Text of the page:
There are, as most of you will know, at least two Ian Andersons connected with music from the late 60s onwards. The one we are concerned with for the purposes of today’s interview is not known for his legs (as far as I’m aware), but has been known to give the occasional leg up (my sincere apologies – I’ll stop now) to upcoming musicians on the folk scene.
Over the eight months I’ve been running this blog, I have – because it genuinely interests me – repeatedly asked interviewees for their folk music definition. It hasn’t been terribly easy, to be honest with you. Some react well, clearly delighted to be asked the very question they’ve been secretly pondering for years themselves, while others insist it’s a pointless task and seem rather put out to have been bothered by something so apparently trivial.
And so, here we are – my second Martin Simpson interview in the space of half a year. Is Grizzly Folk turning into a Martin Simpson fansite, you might wonder? The answer’s no. While I’m amazed as any other guitarist by what the man does, I think both of us would feel a little uneasy if I started documenting his every move.
In short, I love chatting with musicians whose work clearly consumes them, and not in an ego-driven way – people who (you get the sense) feel as though they’re in the service of music, rather than it being the other way around. As I hope comes across on the interview pages of this blog, I’m a music geek who loves talking to other music geeks, and I don’t think Martin would feel in any way slighted if I say that a conversation with him is a conversation with the ultimate music geek.
When we met Doc Rowe earlier this year, we turned up with a list of questions and an hour set aside. We’d have been better advised to burn the notepad and clear our diary for the next month.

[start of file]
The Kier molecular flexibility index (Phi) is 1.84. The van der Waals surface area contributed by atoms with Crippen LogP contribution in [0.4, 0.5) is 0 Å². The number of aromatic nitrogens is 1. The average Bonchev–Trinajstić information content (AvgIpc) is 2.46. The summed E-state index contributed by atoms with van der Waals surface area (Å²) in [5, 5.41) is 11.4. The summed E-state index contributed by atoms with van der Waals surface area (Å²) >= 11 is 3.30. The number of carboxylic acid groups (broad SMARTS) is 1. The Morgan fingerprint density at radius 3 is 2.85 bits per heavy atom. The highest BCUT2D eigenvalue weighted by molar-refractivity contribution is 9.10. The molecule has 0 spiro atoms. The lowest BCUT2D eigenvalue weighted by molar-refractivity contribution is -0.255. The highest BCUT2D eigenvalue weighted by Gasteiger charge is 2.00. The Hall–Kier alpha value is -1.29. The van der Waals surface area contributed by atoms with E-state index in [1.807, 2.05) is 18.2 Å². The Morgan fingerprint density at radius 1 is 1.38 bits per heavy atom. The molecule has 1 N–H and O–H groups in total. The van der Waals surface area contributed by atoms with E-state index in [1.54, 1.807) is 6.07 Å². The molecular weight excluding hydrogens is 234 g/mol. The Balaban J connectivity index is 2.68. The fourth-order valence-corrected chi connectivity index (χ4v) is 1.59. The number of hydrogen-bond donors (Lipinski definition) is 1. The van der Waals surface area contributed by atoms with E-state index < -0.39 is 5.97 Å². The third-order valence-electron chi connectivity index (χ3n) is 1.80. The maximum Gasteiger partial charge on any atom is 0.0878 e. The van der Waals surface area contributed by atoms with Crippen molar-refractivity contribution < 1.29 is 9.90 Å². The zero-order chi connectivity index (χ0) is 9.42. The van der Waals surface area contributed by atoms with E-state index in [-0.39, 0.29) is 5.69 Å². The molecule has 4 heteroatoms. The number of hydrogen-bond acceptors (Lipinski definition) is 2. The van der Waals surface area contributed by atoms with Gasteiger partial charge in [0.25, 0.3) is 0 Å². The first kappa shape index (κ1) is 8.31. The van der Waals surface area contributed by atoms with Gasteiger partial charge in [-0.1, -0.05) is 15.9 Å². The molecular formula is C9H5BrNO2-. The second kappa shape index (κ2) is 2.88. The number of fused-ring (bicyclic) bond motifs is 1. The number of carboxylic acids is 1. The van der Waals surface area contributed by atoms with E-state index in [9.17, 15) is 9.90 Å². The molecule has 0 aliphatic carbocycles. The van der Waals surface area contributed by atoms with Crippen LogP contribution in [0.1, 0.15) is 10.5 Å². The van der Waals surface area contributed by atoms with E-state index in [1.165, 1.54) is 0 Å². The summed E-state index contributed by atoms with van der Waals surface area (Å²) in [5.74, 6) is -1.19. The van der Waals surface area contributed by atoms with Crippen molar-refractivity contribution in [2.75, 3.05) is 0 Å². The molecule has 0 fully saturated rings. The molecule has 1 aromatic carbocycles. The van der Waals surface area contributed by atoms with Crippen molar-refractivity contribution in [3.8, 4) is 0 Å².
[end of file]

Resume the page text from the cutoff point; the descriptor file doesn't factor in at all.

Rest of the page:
Boy, that man can talk. But, then, when you have so much to say, it’s hardly surprising. The wealth of knowledge and experience Doc has amassed over the best part of 60 years documenting folk culture and heritage is staggering, and his stories as varied, engaging and downright daft as the events he has so diligently attended over so many years. Make no mistake, if Doc Rowe talked the hind legs off a donkey, it would sit transfixed while he talked its front ones off as well.
I first heard Lisa Knapp when I came back from living in Japan. In the decade I’d been there, I’d found myself drawn into a musical scene that centred around a duo called Tenniscoats – a couple who mix fragments of acoustic performance into weird and wonderful soundscapes. I was keen to find someone in the UK doing something similar, and Lisa’s name kept cropping up. I was instantly taken with her wonderful sound poem, ‘Shipping Song‘, which takes the words to the old shipping forecast and places them into something that verges on the avant garde.
It took yonks to track Sam Sweeney down, but only a few minutes to realise why that was. Just take a look at this interview. The man is involved in a million things at once and incredibly passionate about doing them without half-measures. He joined Bellowhead on the cusp of adulthood, and he seems to have been involved in pretty much every folk-related project over the following decade. His current obsessions, as you’re about to find out, include his work with Leveret and his position as artistic director with the National Youth Folk Ensemble (NYFE) – his first ever ‘proper job’, about which he is justifiably proud.
This week’s folk conversation is sprawling to say the least, but that’s to be expected when your chatting with a man who has been a fiddle and oboe player in Bellowhead, a musicologist, one of the blokes in Faustus, one of two Pauls in Belshazzar’s Feast and the musical director of the triumphant recent production of The Transports. Suffice to say, it’s a wonder Paul Sartin ever has time to sleep, let alone time to sit down and discuss it all. Best that we get down to it immediately then, before he ups and starts a new project.
Stick in the Wheel barely need an introduction these days. On the folk scene, they’re as known for their stark and direct debut album as they are for their similarly unflinching performances, and their leap from local pubs to festival stages has been swift. Meeting singer Nicola Kearey and guitarist Ian Carter in the basement cafe of Cecil Sharp House, their conversation is politically charged and urgent, although they’re not above self-deprecation, and they bounce off one another in a witty repartee familiar to anyone who has been playing in bands for most of their lives.
Lynched or Lankum; Lankum or Lynched? Rumours have been doing the rounds for some time that the acclaimed Dublin four-piece would be changing their name, and sure enough, in the days following this interview, they published the following statement, confirming that from here on in, Lankum they would be: